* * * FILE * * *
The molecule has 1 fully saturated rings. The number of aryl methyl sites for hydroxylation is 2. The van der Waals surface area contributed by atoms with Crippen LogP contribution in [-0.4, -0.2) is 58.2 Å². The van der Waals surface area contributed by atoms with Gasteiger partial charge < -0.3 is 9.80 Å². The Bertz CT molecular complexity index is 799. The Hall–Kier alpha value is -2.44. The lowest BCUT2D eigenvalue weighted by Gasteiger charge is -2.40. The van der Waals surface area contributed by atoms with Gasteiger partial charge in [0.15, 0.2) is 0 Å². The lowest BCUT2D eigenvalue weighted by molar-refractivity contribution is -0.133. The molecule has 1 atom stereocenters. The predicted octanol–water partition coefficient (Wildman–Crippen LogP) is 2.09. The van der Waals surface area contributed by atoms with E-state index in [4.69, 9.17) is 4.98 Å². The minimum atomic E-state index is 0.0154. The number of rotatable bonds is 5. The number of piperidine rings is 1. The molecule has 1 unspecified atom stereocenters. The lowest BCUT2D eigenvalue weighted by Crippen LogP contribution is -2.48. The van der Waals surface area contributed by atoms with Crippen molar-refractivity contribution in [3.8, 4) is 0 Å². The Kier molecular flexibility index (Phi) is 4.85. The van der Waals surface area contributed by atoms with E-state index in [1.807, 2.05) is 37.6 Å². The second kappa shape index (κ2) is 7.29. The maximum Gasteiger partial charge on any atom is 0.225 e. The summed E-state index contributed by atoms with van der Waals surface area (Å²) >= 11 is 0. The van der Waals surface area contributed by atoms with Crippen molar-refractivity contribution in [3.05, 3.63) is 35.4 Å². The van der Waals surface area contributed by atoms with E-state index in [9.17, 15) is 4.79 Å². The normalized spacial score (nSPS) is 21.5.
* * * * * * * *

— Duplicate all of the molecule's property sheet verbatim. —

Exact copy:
The molecule has 1 fully saturated rings. The number of aryl methyl sites for hydroxylation is 2. The van der Waals surface area contributed by atoms with Crippen LogP contribution in [-0.4, -0.2) is 58.2 Å². The van der Waals surface area contributed by atoms with Gasteiger partial charge < -0.3 is 9.80 Å². The Bertz CT molecular complexity index is 799. The Hall–Kier alpha value is -2.44. The lowest BCUT2D eigenvalue weighted by Gasteiger charge is -2.40. The van der Waals surface area contributed by atoms with Gasteiger partial charge in [0.15, 0.2) is 0 Å². The lowest BCUT2D eigenvalue weighted by molar-refractivity contribution is -0.133. The molecule has 1 atom stereocenters. The predicted octanol–water partition coefficient (Wildman–Crippen LogP) is 2.09. The van der Waals surface area contributed by atoms with E-state index in [4.69, 9.17) is 4.98 Å². The minimum atomic E-state index is 0.0154. The number of rotatable bonds is 5. The number of piperidine rings is 1. The molecule has 1 unspecified atom stereocenters. The lowest BCUT2D eigenvalue weighted by Crippen LogP contribution is -2.48. The van der Waals surface area contributed by atoms with Crippen molar-refractivity contribution in [3.8, 4) is 0 Å². The Kier molecular flexibility index (Phi) is 4.85. The van der Waals surface area contributed by atoms with E-state index in [1.807, 2.05) is 37.6 Å². The second kappa shape index (κ2) is 7.29. The maximum Gasteiger partial charge on any atom is 0.225 e. The summed E-state index contributed by atoms with van der Waals surface area (Å²) >= 11 is 0. The van der Waals surface area contributed by atoms with Crippen molar-refractivity contribution in [3.05, 3.63) is 35.4 Å². The van der Waals surface area contributed by atoms with E-state index in [9.17, 15) is 4.79 Å². The normalized spacial score (nSPS) is 21.5.